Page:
WHEREAS it is recognized that there have been no increases in provincial funding to community based services since 1992 for those suffering from mental illness; and
WHEREAS the inadequate funding of community mental health services has resulted in vulnerable individuals being at risk of increased contact with the police and increased involvement in the criminal justice system. This contact has resulted in the criminalization of behaviors associated to mental illness. We believe that this is an inherently flawed approach to the treatment of individuals with mental illness; and
WHEREAS the process of de-institutionalization is expected to continue for the near future; and
WHEREAS it is currently not known if the results of the London Police study are generalizable to other jurisdictions.
BE IT RESOLVED that the OACP make representation to the Ministry of Health outlining the inappropriateness of the enmeshing of the criminal justice system, and particularly police services, with health issues. In order to assess and monitor the ongoing impact that de-institutionalization has on Ontario policing services, the OACP identify four additional indicator communities representing different jurisdictions within the Province of Ontario to conduct a replication study. The purpose of this study will be to: ? Track the trend of interaction between individuals with mental illness and the police in the Province of Ontario; ? Monitor the resource impacts of de-institutionalization on policing services in Ontario.
BE IT FURTHER RESOLVED that the OACP approach the Ministry of Public Safety and Security and the Policing Services Division to identify funding sources for the initial costs and the ongoing monitoring costs of this project.
BE IT FURTHER RESOLVED that the Ontario Police College, in collaboration with an OACP working committee, develop standardized, stand-alone, in-service officer training which focuses on behavioral change and increased officer knowledge. The topics of this training could include: ? Causes and symptoms of major mental illness; ? De-escalation techniques; ? Pre- and post-charge diversion options; ? Community supports. The OACP working committee would ideally be composed of representatives from each of the following: ? Canadian Mental Health Association ? Schedule One hospital ? Crisis response service ? Psychiatrist ? Psychologist ? Mental health researcher ? Psychiatric nurse ? Consumer/survivor ? Family member ? OACP delegate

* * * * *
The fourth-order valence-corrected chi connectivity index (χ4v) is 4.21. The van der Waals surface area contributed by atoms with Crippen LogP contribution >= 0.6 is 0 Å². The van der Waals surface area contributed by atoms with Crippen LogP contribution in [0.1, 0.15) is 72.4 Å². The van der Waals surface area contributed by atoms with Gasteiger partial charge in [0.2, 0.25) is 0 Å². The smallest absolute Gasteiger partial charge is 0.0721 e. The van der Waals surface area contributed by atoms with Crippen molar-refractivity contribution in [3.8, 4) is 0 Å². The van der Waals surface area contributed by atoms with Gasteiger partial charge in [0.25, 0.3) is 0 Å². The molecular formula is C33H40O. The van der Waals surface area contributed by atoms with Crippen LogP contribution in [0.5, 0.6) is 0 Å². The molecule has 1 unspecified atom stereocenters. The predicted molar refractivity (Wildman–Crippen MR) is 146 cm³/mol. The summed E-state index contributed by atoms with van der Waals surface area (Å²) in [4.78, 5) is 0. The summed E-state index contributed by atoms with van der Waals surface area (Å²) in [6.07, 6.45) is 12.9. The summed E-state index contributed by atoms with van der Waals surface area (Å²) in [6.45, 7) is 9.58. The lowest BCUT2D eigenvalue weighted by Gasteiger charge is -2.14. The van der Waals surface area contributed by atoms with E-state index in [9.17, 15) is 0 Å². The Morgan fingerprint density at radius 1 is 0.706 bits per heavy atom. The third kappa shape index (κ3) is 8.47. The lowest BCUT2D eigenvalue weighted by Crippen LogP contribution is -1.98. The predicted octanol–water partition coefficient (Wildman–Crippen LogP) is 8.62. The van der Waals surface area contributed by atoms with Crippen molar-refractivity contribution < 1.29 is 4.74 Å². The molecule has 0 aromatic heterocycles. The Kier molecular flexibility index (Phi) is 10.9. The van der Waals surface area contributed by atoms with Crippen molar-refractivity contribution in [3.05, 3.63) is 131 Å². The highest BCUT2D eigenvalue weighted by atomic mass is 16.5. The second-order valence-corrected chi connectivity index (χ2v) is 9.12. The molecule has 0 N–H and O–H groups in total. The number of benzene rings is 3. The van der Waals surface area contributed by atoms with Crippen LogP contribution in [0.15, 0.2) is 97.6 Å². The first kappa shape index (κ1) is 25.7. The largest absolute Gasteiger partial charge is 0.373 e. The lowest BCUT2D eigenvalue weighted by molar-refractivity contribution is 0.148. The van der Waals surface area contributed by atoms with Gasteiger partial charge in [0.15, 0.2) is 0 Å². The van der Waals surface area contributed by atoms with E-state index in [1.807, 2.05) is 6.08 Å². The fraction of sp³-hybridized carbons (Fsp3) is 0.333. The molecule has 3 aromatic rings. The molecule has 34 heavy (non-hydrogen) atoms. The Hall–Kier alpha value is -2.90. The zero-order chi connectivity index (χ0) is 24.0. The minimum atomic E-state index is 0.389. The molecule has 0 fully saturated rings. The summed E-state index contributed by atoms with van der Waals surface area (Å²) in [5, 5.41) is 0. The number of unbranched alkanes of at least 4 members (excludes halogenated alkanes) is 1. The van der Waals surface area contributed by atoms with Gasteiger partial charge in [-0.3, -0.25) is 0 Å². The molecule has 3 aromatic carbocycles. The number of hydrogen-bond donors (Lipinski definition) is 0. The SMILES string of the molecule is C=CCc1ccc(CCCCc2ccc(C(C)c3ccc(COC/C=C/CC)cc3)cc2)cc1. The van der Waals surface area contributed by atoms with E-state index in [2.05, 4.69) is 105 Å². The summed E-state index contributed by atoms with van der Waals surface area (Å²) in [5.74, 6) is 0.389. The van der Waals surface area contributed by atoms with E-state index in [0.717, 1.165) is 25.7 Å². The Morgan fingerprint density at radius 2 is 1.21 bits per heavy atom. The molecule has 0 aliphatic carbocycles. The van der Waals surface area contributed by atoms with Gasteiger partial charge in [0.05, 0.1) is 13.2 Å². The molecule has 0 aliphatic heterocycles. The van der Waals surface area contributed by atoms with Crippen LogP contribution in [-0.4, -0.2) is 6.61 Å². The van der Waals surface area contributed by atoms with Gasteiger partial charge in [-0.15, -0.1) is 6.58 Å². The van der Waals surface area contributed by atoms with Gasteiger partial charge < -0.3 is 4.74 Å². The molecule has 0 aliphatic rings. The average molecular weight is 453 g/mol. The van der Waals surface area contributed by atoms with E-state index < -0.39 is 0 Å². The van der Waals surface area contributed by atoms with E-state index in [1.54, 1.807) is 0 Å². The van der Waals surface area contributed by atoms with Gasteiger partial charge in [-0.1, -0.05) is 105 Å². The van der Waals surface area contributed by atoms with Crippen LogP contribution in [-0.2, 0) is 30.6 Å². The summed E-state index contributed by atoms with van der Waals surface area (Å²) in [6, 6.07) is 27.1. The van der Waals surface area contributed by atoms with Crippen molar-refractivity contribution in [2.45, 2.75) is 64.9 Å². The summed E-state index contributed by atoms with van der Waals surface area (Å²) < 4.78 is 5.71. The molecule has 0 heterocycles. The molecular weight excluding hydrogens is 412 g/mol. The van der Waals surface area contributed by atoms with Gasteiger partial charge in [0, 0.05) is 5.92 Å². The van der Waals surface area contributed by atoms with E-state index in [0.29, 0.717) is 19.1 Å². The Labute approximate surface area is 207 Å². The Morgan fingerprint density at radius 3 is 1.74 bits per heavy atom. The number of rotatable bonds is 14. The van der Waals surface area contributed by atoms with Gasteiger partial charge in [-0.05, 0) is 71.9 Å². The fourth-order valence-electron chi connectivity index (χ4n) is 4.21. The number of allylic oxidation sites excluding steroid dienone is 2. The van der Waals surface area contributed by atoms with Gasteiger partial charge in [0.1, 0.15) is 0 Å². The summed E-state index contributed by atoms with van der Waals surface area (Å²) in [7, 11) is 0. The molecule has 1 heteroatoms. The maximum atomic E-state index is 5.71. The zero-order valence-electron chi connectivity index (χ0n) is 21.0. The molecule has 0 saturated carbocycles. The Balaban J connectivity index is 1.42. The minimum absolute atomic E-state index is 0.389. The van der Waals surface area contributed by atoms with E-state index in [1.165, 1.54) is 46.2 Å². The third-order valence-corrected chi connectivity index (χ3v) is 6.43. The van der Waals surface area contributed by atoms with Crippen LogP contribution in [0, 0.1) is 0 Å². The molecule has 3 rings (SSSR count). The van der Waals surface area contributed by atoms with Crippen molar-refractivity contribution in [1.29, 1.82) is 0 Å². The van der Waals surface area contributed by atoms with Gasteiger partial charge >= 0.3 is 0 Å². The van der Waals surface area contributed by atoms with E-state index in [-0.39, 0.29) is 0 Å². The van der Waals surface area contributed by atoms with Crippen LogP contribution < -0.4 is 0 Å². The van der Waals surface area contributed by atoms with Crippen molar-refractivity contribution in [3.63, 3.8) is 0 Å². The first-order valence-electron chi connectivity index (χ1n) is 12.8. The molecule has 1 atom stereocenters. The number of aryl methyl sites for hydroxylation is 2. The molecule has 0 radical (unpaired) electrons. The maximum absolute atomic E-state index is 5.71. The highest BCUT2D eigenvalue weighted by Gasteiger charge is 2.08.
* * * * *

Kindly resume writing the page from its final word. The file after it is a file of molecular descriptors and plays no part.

WHEREAS the London Police Services research demonstrated an officer tendency to identify individuals with mental illness using a violent caution flag despite the findings that there was a reduction in violent offences.
BE IT RESOLVED that a standardized flagging system be developed that permits officers to differentiate between violent and erratic behaviour. This system could be based on the data collected by Toronto Police Service (Emotionally Disturbed Persons Form) and should not exceed four options.
WHEREAS the research in London has shown that deinstitutionalization of mental health services has cost the London Police Service between $1.5 and $3.7 million and that this impact has been borne at the expense of the municipality and that these costs are expected to be representative of the impact of de-institutionalization on police services and municipalities across Ontario; and
WHEREAS these policing costs confirm the lack of community funding for an appropriate health service response to the needs of individuals with mental illness.
BE IT RESOLVED that the OACP address this inappropriate downloading of service and associated costs with the Minister of Health and the Minister of Public Safety and Security. Adopted at the OACP Annual General Meeting, Wednesday June 18, 2003.